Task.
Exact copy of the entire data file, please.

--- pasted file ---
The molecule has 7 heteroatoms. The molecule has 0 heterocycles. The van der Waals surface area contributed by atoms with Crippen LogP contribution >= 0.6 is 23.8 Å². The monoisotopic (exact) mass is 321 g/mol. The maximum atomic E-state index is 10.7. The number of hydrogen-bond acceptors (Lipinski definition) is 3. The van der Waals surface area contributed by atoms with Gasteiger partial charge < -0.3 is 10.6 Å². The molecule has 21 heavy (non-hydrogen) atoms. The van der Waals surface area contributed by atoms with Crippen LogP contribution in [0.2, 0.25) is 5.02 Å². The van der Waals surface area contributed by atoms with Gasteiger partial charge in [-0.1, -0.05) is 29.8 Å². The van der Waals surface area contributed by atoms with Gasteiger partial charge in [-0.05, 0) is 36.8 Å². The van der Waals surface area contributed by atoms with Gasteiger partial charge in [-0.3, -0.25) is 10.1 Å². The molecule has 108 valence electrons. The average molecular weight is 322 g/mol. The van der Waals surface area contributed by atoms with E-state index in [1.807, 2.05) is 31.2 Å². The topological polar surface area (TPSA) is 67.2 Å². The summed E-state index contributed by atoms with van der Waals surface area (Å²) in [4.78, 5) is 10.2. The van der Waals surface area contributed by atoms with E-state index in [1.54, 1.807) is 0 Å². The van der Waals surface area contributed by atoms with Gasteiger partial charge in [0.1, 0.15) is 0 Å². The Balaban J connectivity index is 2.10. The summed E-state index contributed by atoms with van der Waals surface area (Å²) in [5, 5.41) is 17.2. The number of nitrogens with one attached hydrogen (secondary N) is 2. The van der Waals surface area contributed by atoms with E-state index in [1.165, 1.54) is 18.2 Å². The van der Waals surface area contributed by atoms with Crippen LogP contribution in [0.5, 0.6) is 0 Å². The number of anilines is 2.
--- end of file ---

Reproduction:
The molecule has 7 heteroatoms. The molecule has 0 heterocycles. The van der Waals surface area contributed by atoms with Crippen LogP contribution >= 0.6 is 23.8 Å². The monoisotopic (exact) mass is 321 g/mol. The maximum atomic E-state index is 10.7. The number of hydrogen-bond acceptors (Lipinski definition) is 3. The van der Waals surface area contributed by atoms with Gasteiger partial charge < -0.3 is 10.6 Å². The molecule has 21 heavy (non-hydrogen) atoms. The van der Waals surface area contributed by atoms with Crippen LogP contribution in [0.2, 0.25) is 5.02 Å². The van der Waals surface area contributed by atoms with Gasteiger partial charge in [-0.1, -0.05) is 29.8 Å². The van der Waals surface area contributed by atoms with Gasteiger partial charge in [-0.05, 0) is 36.8 Å². The van der Waals surface area contributed by atoms with Gasteiger partial charge in [-0.3, -0.25) is 10.1 Å². The molecule has 108 valence electrons. The average molecular weight is 322 g/mol. The van der Waals surface area contributed by atoms with E-state index in [1.807, 2.05) is 31.2 Å². The topological polar surface area (TPSA) is 67.2 Å². The summed E-state index contributed by atoms with van der Waals surface area (Å²) in [4.78, 5) is 10.2. The van der Waals surface area contributed by atoms with E-state index in [1.54, 1.807) is 0 Å². The van der Waals surface area contributed by atoms with Gasteiger partial charge in [0.1, 0.15) is 0 Å². The Balaban J connectivity index is 2.10. The summed E-state index contributed by atoms with van der Waals surface area (Å²) in [5, 5.41) is 17.2. The number of nitrogens with one attached hydrogen (secondary N) is 2. The van der Waals surface area contributed by atoms with E-state index in [1.165, 1.54) is 18.2 Å². The van der Waals surface area contributed by atoms with Crippen LogP contribution in [0.5, 0.6) is 0 Å². The number of anilines is 2.